Finally, I have discovered a you tube video from Fran Blanche who has 3D printed a segment display which looks almost identical to the "Type B" units, however there is no reference to their use in the NASA control room equipment. It would be interesting to check the dimensions on the drawing files and compare to the original artifacts. Instead of 3D printing a plastic backing I would probably use a white PCB to help reflect the light through the segments. 

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Alysson Rowan wrote 01/08/2020 at 18:38 point

I love these old displays (even though they are electrically thirsty and get awfully hot). Re-creation of the designs is one of my great vicarious joys - and one day I may even reproduce some Dekatron counter tubes using LEDs.

Having had some experience with this style of display (but not these actual units), the lamps are probably: 90V wire-ended neon tubes with thoriated electrodes were often used. The 1400 Ohm 250mW resistors on the original would suggest this to be the case.

Under-driven 36V or fully driven 28V wire-ended peanut bulbs might be used, but these wouldn't require resistors, and would almost certainly overheat the display regardless of the cooling fins.

The diffuser/masks on your Type A will be ~0.25mm glass fibre PCB with chemically blackened etched copper masks. Multi-message status arrays using this style of mask used to be popular - 1 lamp per message.

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colton.baldridge wrote 08/20/2019 at 01:54 point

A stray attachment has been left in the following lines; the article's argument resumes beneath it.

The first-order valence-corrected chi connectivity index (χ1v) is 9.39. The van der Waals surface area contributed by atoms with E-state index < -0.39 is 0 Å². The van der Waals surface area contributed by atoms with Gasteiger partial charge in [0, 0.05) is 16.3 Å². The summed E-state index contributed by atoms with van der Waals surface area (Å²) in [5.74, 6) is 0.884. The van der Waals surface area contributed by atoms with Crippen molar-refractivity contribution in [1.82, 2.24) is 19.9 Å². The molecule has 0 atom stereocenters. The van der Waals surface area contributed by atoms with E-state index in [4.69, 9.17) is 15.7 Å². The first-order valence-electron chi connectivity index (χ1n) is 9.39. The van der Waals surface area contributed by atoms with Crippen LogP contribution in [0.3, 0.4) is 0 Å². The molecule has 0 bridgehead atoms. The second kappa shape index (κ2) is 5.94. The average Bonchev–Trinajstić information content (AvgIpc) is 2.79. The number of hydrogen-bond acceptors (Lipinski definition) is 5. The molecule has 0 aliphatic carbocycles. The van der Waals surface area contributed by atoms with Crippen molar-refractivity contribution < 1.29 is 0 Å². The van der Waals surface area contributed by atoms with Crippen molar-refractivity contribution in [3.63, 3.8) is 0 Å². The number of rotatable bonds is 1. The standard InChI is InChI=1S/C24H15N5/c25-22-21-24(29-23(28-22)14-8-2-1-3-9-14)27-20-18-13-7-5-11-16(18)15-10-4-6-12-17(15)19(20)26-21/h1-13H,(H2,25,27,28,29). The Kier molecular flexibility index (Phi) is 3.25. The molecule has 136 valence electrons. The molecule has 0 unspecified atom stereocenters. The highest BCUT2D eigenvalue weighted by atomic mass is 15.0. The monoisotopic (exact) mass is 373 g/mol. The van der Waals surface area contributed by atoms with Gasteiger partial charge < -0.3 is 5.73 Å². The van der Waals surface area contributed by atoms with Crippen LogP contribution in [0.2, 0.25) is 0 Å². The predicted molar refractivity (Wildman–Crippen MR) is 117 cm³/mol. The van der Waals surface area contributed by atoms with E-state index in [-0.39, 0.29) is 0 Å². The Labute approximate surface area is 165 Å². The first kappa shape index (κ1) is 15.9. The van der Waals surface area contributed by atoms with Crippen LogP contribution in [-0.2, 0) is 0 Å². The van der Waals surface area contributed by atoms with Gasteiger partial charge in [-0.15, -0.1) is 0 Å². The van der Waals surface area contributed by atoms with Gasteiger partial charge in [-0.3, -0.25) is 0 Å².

Any chance of a 3D model of either type? Would love to replicate this myself

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Pataki 'Ash' Ábris wrote 09/19/2021 at 19:45 point

A bit late for the show, I am, but I was messing around with the smaller one. Not printed it yet, but got an about 90%isly accurate 3D model of it, I can definitely drop it to you, if you are still interested. Probably gonna get around to do the bigger one, with the spacers too eventually, but I might get distracted, so it could take weeks.

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colton.baldridge wrote 09/21/2021 at 05:15 point

Heck yeah! Funny to see someone still looking at this 2 years later. If you can model the metal part, I might get around to designing a PCB to get a working one as a clock for another project.

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sjm4306 wrote 07/31/2019 at 12:20 point

It'd be easy to recreate the front pcb by setting the soldermask and copper pour restrict layers to let light through just the segments. I did something very similar in my word clock and it is cheap and very effective to give a similar effect as the original.

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Tom Nardi wrote 07/21/2019 at 05:12 point

Creating the 3D model of the Type A should be easy enough; you could put that right on a flatbed scanner, convert the image to a DXF, and then import that into your CAD software of choice to scale it to the proper X/Y dimensions and give it a Z dimension. Unless there's some internal baffling to keep the light from bleeding through to the adjacent segments?

Incidentally, I'm fairly sure I've bought stuff from this same eBay seller, and have seen them list very similar (the same?) digits as these. As Ken said, glad to see you trying to document/replicate them for others.

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Ken Yap wrote 07/21/2019 at 01:09 point

Fascinating. Thanks for rescuing these displays and posting their history and workings. Looking forward to updates.